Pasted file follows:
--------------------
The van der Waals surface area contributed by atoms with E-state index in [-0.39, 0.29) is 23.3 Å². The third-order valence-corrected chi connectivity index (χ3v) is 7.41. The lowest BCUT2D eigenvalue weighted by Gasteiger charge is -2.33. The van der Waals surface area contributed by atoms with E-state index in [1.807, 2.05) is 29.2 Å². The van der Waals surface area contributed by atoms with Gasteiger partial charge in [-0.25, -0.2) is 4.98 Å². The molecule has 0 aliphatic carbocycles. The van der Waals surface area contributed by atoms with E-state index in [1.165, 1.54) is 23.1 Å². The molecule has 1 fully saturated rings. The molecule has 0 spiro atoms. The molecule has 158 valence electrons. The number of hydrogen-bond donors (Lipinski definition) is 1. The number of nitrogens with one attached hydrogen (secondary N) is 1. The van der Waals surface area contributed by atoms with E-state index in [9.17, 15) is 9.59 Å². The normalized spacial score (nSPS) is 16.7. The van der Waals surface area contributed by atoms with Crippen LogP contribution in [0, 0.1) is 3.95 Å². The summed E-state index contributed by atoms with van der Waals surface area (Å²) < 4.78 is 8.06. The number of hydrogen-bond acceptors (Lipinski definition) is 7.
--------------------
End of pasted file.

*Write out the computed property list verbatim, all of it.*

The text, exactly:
The van der Waals surface area contributed by atoms with E-state index in [-0.39, 0.29) is 23.3 Å². The third-order valence-corrected chi connectivity index (χ3v) is 7.41. The lowest BCUT2D eigenvalue weighted by Gasteiger charge is -2.33. The van der Waals surface area contributed by atoms with E-state index in [1.807, 2.05) is 29.2 Å². The van der Waals surface area contributed by atoms with Gasteiger partial charge in [-0.25, -0.2) is 4.98 Å². The molecule has 0 aliphatic carbocycles. The van der Waals surface area contributed by atoms with E-state index in [1.165, 1.54) is 23.1 Å². The molecule has 1 fully saturated rings. The molecule has 0 spiro atoms. The molecule has 158 valence electrons. The number of hydrogen-bond donors (Lipinski definition) is 1. The number of nitrogens with one attached hydrogen (secondary N) is 1. The van der Waals surface area contributed by atoms with E-state index in [9.17, 15) is 9.59 Å². The normalized spacial score (nSPS) is 16.7. The van der Waals surface area contributed by atoms with Crippen LogP contribution in [0, 0.1) is 3.95 Å². The summed E-state index contributed by atoms with van der Waals surface area (Å²) < 4.78 is 8.06. The number of hydrogen-bond acceptors (Lipinski definition) is 7.